Swearing can relieve pain - but only if you don't curse regularly in everyday life, claim psychologists.
Previous studies have shown that letting fly with a few choice expletives can ease pain.
But the bad news is that the pain relief quickly wears off for habitual swearers, according to Keele University researchers.
Dr Richard Stephens and Claudia Umland asked 71 volunteers aged 18 to 46 to assess how frequently they swore, ranging from hardly ever to 40 times a day or more.
They then had to keep their hands in icy water for as long as possible to test their pain tolerance.
Those who seldom swore were able to stand the icy water for 45 seconds longer when they were swearing than when they were not swearing. But those who often swore gained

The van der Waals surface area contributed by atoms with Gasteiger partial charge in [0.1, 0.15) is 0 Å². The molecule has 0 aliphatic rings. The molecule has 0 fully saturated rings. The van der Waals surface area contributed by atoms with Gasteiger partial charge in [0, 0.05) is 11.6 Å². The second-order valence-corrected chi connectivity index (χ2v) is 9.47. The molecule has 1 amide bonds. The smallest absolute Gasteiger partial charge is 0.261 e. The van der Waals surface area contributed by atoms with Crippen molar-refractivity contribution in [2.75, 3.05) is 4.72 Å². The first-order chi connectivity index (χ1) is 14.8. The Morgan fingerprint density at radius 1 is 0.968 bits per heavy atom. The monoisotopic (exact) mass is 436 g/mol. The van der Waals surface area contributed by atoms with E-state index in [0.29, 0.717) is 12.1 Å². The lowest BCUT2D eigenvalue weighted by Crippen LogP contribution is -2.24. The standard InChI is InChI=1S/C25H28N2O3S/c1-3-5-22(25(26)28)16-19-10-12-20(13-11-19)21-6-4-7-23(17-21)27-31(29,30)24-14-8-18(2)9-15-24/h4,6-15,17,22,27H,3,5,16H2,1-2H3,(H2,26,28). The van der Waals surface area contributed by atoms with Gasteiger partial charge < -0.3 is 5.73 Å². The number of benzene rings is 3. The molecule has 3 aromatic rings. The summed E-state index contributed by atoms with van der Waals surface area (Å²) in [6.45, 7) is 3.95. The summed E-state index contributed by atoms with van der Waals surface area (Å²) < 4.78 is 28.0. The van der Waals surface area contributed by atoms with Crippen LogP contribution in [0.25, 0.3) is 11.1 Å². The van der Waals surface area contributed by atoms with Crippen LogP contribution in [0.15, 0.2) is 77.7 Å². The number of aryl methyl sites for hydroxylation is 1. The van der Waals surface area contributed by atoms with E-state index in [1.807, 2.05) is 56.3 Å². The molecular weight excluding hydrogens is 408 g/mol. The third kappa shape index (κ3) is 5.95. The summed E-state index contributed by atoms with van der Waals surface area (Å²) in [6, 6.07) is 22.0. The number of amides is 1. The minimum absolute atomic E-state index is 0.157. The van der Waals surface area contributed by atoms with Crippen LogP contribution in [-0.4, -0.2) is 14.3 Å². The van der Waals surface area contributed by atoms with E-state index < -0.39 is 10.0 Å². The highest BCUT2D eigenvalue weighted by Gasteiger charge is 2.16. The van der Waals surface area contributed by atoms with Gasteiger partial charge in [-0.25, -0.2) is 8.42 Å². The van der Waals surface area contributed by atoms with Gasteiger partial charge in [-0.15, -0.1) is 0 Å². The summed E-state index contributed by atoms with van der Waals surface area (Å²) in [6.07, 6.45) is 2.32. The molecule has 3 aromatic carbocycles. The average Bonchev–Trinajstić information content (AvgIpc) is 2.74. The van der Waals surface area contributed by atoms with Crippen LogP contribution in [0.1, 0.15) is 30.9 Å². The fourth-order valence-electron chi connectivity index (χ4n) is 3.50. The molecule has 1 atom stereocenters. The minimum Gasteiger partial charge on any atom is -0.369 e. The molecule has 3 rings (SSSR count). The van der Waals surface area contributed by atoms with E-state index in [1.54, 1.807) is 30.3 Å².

only ten extra seconds.
The experiment showed the more often people swear in daily life, the less extra time they could stand the pain.
Dr Stephens said that swearing appeared to induce a 'fight or flight' response that acted as a stress-induced painkiller for those who did not swear regularly.
He said: 'Many people think swearing is only for those with a low IQ or a poor vocabulary but that's far from the case. People have a need to swear, it's a human emotion that can
serve a purpose in life or death situations - if you don't do it too often.'